Revisiting death penalty jurisprudence

News: On April 22, In Irfan vs State of Madhya Pradesh Case, the Supreme Court decided to critically examine the routine and abrupt way in which trial judges often impose the death penalty on convicts.

This is a significant development that can radically alter India’s death penalty jurisprudence relating to the crime, the criminal, and the punishment., 

What were the observations made by the court in the case? 

The court has decided to identify the mitigating circumstances (the factors that could lead to avoidance of capital punishment). This will help trial courts in reaching a correct conclusion. It will ensure a convict-centric approach. This will make the imposition of capital punishment rarer, fairer, and principled. 

The accused should be judged on an individualistic approach. It means the accused should be examined on the basis of the social, economic, emotional, and genetic components rather than the offence. It would lead to a just and judicious sentencing policy 

A ‘one size fit for all’ approach while considering mitigating factors during sentencing should end”.  

The Court would evolve a legal device for procurement of a comprehensive report. The report would deal with the socio-economic and hereditary backgrounds of the accused procured from experts in the fields of social work, psychiatry, psychology, anthropology, etc.  

What are the arguments against the death penalty? 

In Bachan Singh vs State of Punjab (1980) the Constitution Bench refused to declare the death penalty as unconstitutional. It suggested a humane and reformist framework in the criminal matters. However, the death penalty can be given but only in the rarest of rare cases, that too when “the alternate option is unquestionably foreclosed”. This triggered the person-centric approach in criminal justice. 

In Lochan Shrivas vs State of Chhattisgarh (2021) and Bhagchandra vs State of Madhya Pradesh (2021), the court held that socio-economic backwardness, mental health, heredity, parenting, socialisation, education, etc. can be the reasons to avert the death penalty 

What are the issues with awarding of the death penalty in India? 

According to Section 354(3) in the Code of Criminal Procedure, the judge should specify “the special reasons” while imposing the capital punishment.  

In fact, there could be “gaps within  Bachan Singh judgement itself”. The SC has neither elaborated on the mitigating factors which could be used to avert the death penalty, in concrete terms, nor explained the issues such as burden of proof and standard of proof in detail.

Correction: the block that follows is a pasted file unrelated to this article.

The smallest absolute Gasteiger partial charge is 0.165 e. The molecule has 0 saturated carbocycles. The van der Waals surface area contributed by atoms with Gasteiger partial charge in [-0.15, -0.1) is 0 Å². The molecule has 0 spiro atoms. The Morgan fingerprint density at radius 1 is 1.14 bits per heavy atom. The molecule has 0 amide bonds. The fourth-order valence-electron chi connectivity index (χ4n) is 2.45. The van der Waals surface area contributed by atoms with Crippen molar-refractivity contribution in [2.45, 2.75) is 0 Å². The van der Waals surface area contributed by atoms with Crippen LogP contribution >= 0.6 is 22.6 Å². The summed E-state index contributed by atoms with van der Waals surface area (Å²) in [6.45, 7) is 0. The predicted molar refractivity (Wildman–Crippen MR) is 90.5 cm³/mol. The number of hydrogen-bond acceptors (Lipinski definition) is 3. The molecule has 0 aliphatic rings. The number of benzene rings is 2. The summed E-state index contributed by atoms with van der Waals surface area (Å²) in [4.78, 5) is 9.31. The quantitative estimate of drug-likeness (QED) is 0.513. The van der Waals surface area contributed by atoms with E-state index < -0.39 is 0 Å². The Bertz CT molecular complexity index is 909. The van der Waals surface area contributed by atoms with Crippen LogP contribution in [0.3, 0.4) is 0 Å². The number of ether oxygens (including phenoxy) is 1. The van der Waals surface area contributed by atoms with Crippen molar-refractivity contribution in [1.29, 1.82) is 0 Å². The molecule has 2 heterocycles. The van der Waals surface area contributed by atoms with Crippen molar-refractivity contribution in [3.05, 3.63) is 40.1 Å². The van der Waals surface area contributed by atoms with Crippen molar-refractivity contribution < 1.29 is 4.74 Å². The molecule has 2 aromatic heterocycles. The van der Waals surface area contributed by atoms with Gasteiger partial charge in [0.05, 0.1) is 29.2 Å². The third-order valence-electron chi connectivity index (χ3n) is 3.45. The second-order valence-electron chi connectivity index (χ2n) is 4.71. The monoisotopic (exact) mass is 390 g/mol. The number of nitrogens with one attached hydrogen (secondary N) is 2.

The Bachan Singh  principles have not been followed by the judiciary in letter and spirit.

– For example, In Ravji vs State of Rajasthan (1995), the Supreme Court said that it is the nature of the crime and not the criminal which is important to decide the punishment

– In Machhi Singh vs State of Punjab (1983), the Court indicated that inadequacy of other punishments could justify the death penalty. In fact, 13 convicts have been hanged in different reported cases without giving due regards to the Bachan Singh philosophy. 

In India, the poor, rather than the rich, are awarded the death penalty. Further, those who were sentenced were uneducated and illiterate.  

The death penalty is violative of the right to life envisaged under Article 21 of the Constitution.  

Despite the dilution of the penal provisions by the Supreme Court, the state has continued to overuse or misuse the provisions. For example, Section 124A of the Indian Penal Code is often invoked vaguely and widely despite dilution in Kedar Nath Singh vs State of Bihar (1962) 

There is a possibility that new judicial doctrine and its implementation device may also fail like Bachan Singh doctrine. 

Way Forward 

The present matter should be referred to a larger Bench to rectify the foundational omission in Bachan Singh 

Further, the Supreme Court should analyse the constitutional validity of death penalty in itself.   

Source: The post is based on an article “Revisiting death penalty jurisprudence” published in the “The Hindu” on 29th April 2022. 

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